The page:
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The Tech in Education course is a couple of weeks old and students have just been granted access to Youtube; things are changing!
Having just replied to an email from an old university friend whom I also taught with in my first school back in the UK over 12 years ago, it made me reflect upon my classroom now and the one I had back then. Continue reading

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Youtube Access

A hectic week draws near to the weekend – a weekend full of rugby action from Down Under, as well as the usual preparation of lessons for the following week. With students now having access to Youtube on site, there is going to be a resultant shift in my thinking towards planning my lessons. Already in 1 Maths class this week I was able to provide students with a range of different learning activities some of which involved putting on headphones and watching instructional videos on mathematical concepts. Continue reading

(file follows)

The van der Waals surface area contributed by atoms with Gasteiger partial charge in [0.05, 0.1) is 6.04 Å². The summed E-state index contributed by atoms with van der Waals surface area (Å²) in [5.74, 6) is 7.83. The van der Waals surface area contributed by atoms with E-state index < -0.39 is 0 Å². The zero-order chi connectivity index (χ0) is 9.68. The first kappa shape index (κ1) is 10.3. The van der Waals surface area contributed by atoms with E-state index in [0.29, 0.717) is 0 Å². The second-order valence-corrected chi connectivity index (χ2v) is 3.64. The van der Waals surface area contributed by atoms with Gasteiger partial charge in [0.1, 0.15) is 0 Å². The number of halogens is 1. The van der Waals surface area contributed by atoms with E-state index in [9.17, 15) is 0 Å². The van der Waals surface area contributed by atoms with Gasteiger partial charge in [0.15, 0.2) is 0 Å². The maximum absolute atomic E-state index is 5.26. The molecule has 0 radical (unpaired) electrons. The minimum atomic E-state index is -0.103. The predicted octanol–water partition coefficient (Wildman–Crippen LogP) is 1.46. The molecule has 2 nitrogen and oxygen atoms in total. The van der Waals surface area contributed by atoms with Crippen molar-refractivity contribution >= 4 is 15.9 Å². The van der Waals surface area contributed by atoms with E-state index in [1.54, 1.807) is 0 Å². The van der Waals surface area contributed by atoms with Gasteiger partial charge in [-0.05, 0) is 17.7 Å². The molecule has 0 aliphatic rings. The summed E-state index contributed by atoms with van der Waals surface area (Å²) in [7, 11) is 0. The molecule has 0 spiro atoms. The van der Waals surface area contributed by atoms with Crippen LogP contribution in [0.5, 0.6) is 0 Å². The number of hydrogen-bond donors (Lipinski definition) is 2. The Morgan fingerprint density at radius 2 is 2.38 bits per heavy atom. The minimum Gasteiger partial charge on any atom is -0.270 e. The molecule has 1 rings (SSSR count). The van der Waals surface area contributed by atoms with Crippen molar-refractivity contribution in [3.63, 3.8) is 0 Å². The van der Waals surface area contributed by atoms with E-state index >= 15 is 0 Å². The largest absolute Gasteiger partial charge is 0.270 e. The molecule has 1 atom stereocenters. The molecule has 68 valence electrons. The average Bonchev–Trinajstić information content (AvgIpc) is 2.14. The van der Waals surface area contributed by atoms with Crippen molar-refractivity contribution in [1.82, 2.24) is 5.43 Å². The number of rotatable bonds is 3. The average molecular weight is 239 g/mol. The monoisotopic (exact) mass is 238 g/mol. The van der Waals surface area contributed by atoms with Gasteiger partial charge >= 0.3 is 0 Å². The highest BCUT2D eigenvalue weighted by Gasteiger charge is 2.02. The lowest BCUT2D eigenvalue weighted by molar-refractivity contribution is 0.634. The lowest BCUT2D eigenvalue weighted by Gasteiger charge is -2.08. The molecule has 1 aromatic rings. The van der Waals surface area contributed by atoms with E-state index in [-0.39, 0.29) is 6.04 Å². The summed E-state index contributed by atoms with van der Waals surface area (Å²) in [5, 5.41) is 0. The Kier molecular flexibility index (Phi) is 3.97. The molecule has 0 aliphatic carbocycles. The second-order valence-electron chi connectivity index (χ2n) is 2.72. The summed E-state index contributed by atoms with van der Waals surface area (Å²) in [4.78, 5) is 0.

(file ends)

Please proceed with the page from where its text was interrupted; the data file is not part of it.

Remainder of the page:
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Flipped Classroom

The HS Math Dept had the benefit of Ringo’s wisdom and expertise today as he joined us for lunch – catered for very kindly by Yogi – and gave us the low down on the ‘flipped classroom’ technique that is changing the way some people are going about teaching and learning. Essentially, the student learns at home via video or other methods and arrives in class with new found knowledge and skills that are then extended upon in class. Continue reading